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JuicyLesson #106: Medicinal Marywanna – edibles, etc. (Part 2)

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The above photo is of edibles, etc.

If you have the time, it is suggested that you briefly look at the following JuicyLessons for background information for today’s Juicy Lesson — #’s 8, 9, 10 as well as yesterday’s, JuicyLesson #105, which is actually Part 1 of this study. It would definitely be a big help for you to take three minutes or so to view the video I featured yesterday (Wednesday).

So to pick up where Wednesday’s lesson ended … Personally, I am licensed by the Canadian federal government to consume pot at an average rate not in excess 1.5 g per day, 45 g a month. Prior to May 2012 when I got attacked by pneumonia, I had been mixing tobacco and pot – both government issued and not – in a pipe and smoking it. However, since pneumonia hit and ruined my lungs I am not able to consume my pain-killing dope by smoking it. Therefore at first I changed to drinking pot tea (see JuicyLesson #10 for further information on this as well as for a comparison between smoking it on the one hand and drinking it in tea on the other) and have since moved to experimenting with the consumption of edibles obtained through an organization called the Medical Cannabis Access Society (MCAS).

For further information, you can simply google MCAS to get contact information.

Note that to be accepted as a client at MCAS, you must either have a government permit as I do, or a form duly completed and signed by an M.D. As part of my own application to the government to get their authorization to possess, such a form, which serves as a prescription in this case, was included.

The psychoactive element of pot is THC (tetrahydrocannabinol) with the medicinal component being CBD (Cannabidiol). THC gets you stoned while the CBD serves to reduce feelings of pain as well as having additional medicinal effects, which is not to say that CBD has no role to play in getting a person buzzed.

All of the products featured in Wednesday’s video are classified as either “Sativa” or or “Indica”*. I’ll deal more with this during our video today but suffice to say that there are certain differences between the two as shown in the following figures. (Fig. 1, Fig. 2, and Fig. 3.)

*some med pot products are mixtures of Indica and Sativa with an emphasis – say sixty percent on one of the components; it can be a fifty-fifty split as well.

Figure 1 — Sativa vs. Indica

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Figure 2 — Sativa vs. Indica and the names of different strains of cannabis fitting into each category

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Figure 3
What is the difference between Indica and Sativa?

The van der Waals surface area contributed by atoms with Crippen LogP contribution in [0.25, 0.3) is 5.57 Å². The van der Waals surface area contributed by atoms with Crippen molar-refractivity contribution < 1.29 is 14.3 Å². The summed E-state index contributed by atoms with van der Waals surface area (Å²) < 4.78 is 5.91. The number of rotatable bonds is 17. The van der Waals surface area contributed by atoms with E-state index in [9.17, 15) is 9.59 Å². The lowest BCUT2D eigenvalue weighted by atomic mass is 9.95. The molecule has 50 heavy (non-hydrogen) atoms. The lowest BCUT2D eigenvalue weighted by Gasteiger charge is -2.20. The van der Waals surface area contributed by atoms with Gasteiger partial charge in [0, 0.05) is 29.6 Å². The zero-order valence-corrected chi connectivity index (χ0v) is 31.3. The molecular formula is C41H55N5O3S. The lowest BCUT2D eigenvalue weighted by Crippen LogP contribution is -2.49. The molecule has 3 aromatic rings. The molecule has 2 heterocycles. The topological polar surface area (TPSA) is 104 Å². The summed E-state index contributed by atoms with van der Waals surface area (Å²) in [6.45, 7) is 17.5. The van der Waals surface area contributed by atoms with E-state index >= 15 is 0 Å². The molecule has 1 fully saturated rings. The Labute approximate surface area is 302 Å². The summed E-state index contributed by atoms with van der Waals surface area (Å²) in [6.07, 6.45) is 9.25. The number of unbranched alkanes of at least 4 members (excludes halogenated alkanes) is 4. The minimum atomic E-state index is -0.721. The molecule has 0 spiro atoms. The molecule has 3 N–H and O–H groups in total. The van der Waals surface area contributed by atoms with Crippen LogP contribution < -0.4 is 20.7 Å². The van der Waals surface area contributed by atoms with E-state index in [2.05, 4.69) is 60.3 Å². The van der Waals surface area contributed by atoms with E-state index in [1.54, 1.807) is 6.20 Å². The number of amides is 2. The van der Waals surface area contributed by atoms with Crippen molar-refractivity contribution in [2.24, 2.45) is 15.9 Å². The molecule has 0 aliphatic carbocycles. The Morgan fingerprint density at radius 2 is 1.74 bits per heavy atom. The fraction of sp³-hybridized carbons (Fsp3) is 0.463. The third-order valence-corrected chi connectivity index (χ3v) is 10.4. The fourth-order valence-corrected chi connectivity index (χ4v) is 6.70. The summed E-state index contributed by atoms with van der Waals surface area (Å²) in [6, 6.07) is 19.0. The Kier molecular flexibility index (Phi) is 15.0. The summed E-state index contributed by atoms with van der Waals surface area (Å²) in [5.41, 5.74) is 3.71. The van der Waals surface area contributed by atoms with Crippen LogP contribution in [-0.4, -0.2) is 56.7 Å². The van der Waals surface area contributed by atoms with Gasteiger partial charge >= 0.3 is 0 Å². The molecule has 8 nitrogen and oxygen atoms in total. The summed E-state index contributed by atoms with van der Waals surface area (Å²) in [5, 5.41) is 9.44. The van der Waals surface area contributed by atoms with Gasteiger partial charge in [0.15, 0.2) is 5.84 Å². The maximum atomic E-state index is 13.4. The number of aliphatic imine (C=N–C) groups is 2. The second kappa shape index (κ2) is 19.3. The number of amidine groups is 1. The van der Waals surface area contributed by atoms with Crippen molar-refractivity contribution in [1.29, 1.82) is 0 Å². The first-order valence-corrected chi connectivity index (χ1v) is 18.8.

Scientifically (and legally), there is no difference between Indica and Sativa; all cannabis plants are considered to be Cannabis sativa . In practice, the differences between Indica and Sativa are many and varied. Generally the terms are used to describe broad categories which indicate a particular strain’s place in the the ‘spectrum’ of cannabis. There are a multitude of different growth-patterns, qualities and effects within this spectrum and the differences between Indica and Sativa are largely due to the fact that cannabis displays a remarkable ability to adapt to a wide range of different environments. Since all branches of the cannabis family tree can interbreed freely (including industrial hemp and Cannabis ruderalis J.), some botanists consider all forms of cannabis to be relatively the same.

The psychoactive element of pot is THC (tetrahydrocannabinol) and the medicinal component is CBD (Cannabidiol). THC gets you stoned while the CBD serves to reduce feelings of pain as well as having additional medicinal effects.

Indica = muscle relaxant, treats acute pain, emphasis on CBD
Sativa = uplifting, euphoric, emphasis on THC

Today we’ll be looking at the following two products (we’ll be looking at some others in a future Juicy Lesson if there is judged to be demand for it): A Double Chocolate Cookie (Fig. 4), and one Dark Chocolate Peppermint (Fig. 5).

Figure 4 — Double Chocolate Fuck-Up … I mean “cookie” … Double Chocolate Cookie

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Figure 5 — Dark Chocolate Sleep Aid … Dark Chocolate Peppermint

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Before getting to the video live action portion of today’s JuicyLesson, I would just like to say that this study has gotten to be a little more involved than I had initially intended. Therefore in response to the following email request I received in reference to Wednesday’s JuicyLesson I will have to take these topics up tomorrow:

What would be really cool is to explain to viewers how the edibles help you, pain level reduction, mental effects, side effects, cost of edibles, how to get a prescription, etc. To many these are big questions and concerns.

Figure 6 — Interior of a dark chocolate peppermint. Had to take a bite out of it in the interests of science and education.

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Now on to the video action segment of today’s JuicyLesson:

I hope you are now wiser.

Peace.

Out.

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